Look. While a meteor killed the dinosaurs, climate change is our existential threat. Considering that human impact made this problem, we have become the meteor. Thing is, it hasn’t struck yet; we have about 12-years left to skew this course. While industry now makes many poisons, a cure can only be found by greater invention, and this has to be scaled. As for the A in STEM, I find it funny that “arts” are somehow mentioned off-hand as an afterthought, or something you can just sprinkle on the top. Expanding the arts to mean the humanities, or the liberal arts, these fields only birthed philosophy, law, government, economics, religion, you know “small stuff” — in fact, last time I checked, most of the “sciences” as we know them today grew out of philosophy from Hobbs and Bacon to Descartes and Pascal, and so forth. The idea that there are knowledge hierarchies is what has led to the silo-ing of thought, and socially, it’s just divisive. The positive thing about putting the arts with the sciences is that they present compound lenses to play off each other so as to think past blindsides like false positives, biases, etc. But on the negative, you just simply can’t make thinking instrumental…ideas just want to be free, but they want to inform and rebound off each other. Through these dialogs, we can build not a better, but a greater future.
“The positive thing about putting the arts with the sciences is that they present compound lenses to play off each other so as to think past blindsides like false positives, biases, etc.” – Dustin Yellin
AI continues to change the way we live and the way we create – what do you see as the positives and the negatives of our new technologies? How will they impact the future of art?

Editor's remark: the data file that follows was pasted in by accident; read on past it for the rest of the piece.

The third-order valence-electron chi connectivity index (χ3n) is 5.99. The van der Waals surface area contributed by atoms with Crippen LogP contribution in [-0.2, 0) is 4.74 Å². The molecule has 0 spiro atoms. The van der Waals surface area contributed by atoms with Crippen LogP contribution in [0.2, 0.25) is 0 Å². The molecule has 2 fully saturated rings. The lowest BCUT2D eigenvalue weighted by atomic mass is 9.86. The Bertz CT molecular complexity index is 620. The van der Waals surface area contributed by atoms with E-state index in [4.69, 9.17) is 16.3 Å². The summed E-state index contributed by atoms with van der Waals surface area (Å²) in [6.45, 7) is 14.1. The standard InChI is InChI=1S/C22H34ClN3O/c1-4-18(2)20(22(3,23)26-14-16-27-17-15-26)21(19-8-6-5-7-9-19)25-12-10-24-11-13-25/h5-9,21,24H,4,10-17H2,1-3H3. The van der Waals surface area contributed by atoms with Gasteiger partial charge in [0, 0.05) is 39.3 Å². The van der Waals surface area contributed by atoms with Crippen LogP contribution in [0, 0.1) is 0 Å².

Folding back on the above, bias, false positives, and unforeseen consequences are the biggest issues with AI. While killer robots or a networked washing machine that falls in love with a networked toaster and forgets to drain might happen, data discrimination is a reality today that needs to be attended to – just like issues of surveillance, access, etc. Again, these are social concerns; what kind of ethics, rules, procedures, and moreover protections should these technologies bare. You can’t just drive a Ferrari as fast as you can, whenever you can, and as drunk as you can. The positive thing will be how we come together as people to have a sober discussion on the pros and cons of AI, and figure out a way to organize it in the most equitable way possible.
Can you share your favorite ‘Coming Soon from Pioneer Works’ story with us?
That’s like picking a favorite child; just come by, share a coffee, and play with everyone.
Thank you to our 800 plus global contributors, teachers, entrepreneurs, researchers, business leaders, students and thought leaders from every domain for sharing your perspectives on the future of learning with The Global Search for Education each month.
C. M. Rubin (Cathy) is the Founder of CMRubinWorld, an online publishing company focused on the future of global learning and the co-founder of Planet Classroom. She is the author of three best-selling books and two widely read online series. Rubin received 3 Upton Sinclair Awards for “The Global Search for Education”. The series which advocates for all learners was launched in 2010 and brings together distinguished thought leaders from around the world to explore the key education issues faced by nations.
Follow C. M. Rubin on Twitter: www.twitter.com/@cmrubinworld